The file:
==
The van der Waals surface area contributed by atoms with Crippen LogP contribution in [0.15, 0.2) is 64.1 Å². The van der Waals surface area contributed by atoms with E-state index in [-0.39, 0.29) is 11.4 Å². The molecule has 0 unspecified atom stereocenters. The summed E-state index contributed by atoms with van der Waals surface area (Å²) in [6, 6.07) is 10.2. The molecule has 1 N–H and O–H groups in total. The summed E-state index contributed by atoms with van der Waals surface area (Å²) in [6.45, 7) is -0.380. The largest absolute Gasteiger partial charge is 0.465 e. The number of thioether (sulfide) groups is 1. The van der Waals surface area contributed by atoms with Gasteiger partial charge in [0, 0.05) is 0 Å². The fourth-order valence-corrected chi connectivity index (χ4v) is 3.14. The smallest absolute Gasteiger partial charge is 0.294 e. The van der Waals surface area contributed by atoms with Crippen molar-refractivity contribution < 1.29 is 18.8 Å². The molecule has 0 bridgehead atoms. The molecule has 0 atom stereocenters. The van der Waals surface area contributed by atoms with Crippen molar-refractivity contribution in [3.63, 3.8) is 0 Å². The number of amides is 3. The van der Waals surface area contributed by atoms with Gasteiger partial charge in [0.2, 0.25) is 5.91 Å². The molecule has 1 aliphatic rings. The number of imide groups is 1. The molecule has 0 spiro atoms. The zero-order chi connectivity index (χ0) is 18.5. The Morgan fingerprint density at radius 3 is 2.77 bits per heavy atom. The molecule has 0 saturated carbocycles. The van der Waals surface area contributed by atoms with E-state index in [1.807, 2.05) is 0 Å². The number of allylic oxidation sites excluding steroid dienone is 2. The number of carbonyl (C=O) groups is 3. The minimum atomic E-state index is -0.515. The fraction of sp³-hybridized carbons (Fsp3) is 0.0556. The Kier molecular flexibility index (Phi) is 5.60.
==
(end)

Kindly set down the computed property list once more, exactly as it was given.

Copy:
The van der Waals surface area contributed by atoms with Crippen LogP contribution in [0.15, 0.2) is 64.1 Å². The van der Waals surface area contributed by atoms with E-state index in [-0.39, 0.29) is 11.4 Å². The molecule has 0 unspecified atom stereocenters. The summed E-state index contributed by atoms with van der Waals surface area (Å²) in [6, 6.07) is 10.2. The molecule has 1 N–H and O–H groups in total. The summed E-state index contributed by atoms with van der Waals surface area (Å²) in [6.45, 7) is -0.380. The largest absolute Gasteiger partial charge is 0.465 e. The number of thioether (sulfide) groups is 1. The van der Waals surface area contributed by atoms with Gasteiger partial charge in [0, 0.05) is 0 Å². The fourth-order valence-corrected chi connectivity index (χ4v) is 3.14. The smallest absolute Gasteiger partial charge is 0.294 e. The van der Waals surface area contributed by atoms with Crippen molar-refractivity contribution < 1.29 is 18.8 Å². The molecule has 0 bridgehead atoms. The molecule has 0 atom stereocenters. The van der Waals surface area contributed by atoms with Crippen molar-refractivity contribution in [3.63, 3.8) is 0 Å². The number of amides is 3. The van der Waals surface area contributed by atoms with Gasteiger partial charge in [0.2, 0.25) is 5.91 Å². The molecule has 1 aliphatic rings. The number of imide groups is 1. The molecule has 0 spiro atoms. The zero-order chi connectivity index (χ0) is 18.5. The Morgan fingerprint density at radius 3 is 2.77 bits per heavy atom. The molecule has 0 saturated carbocycles. The van der Waals surface area contributed by atoms with E-state index in [1.807, 2.05) is 0 Å². The number of allylic oxidation sites excluding steroid dienone is 2. The number of carbonyl (C=O) groups is 3. The minimum atomic E-state index is -0.515. The fraction of sp³-hybridized carbons (Fsp3) is 0.0556. The Kier molecular flexibility index (Phi) is 5.60.